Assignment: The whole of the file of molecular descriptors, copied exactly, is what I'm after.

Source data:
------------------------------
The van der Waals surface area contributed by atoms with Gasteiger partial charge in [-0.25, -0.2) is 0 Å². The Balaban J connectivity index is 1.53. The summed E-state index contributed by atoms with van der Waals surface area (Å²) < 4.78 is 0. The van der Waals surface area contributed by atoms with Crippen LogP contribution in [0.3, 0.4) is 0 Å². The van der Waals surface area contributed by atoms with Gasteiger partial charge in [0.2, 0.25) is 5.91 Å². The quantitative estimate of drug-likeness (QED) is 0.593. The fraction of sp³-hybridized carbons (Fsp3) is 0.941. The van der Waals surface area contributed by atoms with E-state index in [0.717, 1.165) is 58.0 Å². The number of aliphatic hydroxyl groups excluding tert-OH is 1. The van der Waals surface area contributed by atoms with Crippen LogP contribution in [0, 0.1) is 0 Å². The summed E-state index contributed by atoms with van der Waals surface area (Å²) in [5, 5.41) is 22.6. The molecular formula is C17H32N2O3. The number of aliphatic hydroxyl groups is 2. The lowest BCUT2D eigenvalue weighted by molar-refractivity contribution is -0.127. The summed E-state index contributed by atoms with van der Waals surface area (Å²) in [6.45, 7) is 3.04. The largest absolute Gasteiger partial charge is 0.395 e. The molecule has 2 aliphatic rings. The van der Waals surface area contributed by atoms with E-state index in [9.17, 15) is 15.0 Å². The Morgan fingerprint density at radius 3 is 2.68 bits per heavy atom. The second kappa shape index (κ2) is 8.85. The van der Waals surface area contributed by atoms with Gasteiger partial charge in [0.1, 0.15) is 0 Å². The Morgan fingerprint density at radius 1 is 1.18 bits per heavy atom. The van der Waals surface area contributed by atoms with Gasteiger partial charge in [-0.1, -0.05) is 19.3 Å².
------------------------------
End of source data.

The van der Waals surface area contributed by atoms with Gasteiger partial charge in [-0.25, -0.2) is 0 Å². The Balaban J connectivity index is 1.53. The summed E-state index contributed by atoms with van der Waals surface area (Å²) < 4.78 is 0. The van der Waals surface area contributed by atoms with Crippen LogP contribution in [0.3, 0.4) is 0 Å². The van der Waals surface area contributed by atoms with Gasteiger partial charge in [0.2, 0.25) is 5.91 Å². The quantitative estimate of drug-likeness (QED) is 0.593. The fraction of sp³-hybridized carbons (Fsp3) is 0.941. The van der Waals surface area contributed by atoms with E-state index in [0.717, 1.165) is 58.0 Å². The number of aliphatic hydroxyl groups excluding tert-OH is 1. The van der Waals surface area contributed by atoms with Crippen LogP contribution in [0, 0.1) is 0 Å². The summed E-state index contributed by atoms with van der Waals surface area (Å²) in [5, 5.41) is 22.6. The molecular formula is C17H32N2O3. The number of aliphatic hydroxyl groups is 2. The lowest BCUT2D eigenvalue weighted by molar-refractivity contribution is -0.127. The summed E-state index contributed by atoms with van der Waals surface area (Å²) in [6.45, 7) is 3.04. The largest absolute Gasteiger partial charge is 0.395 e. The molecule has 2 aliphatic rings. The van der Waals surface area contributed by atoms with E-state index in [9.17, 15) is 15.0 Å². The Morgan fingerprint density at radius 3 is 2.68 bits per heavy atom. The second kappa shape index (κ2) is 8.85. The van der Waals surface area contributed by atoms with Gasteiger partial charge in [0.1, 0.15) is 0 Å². The Morgan fingerprint density at radius 1 is 1.18 bits per heavy atom. The van der Waals surface area contributed by atoms with Gasteiger partial charge in [-0.1, -0.05) is 19.3 Å².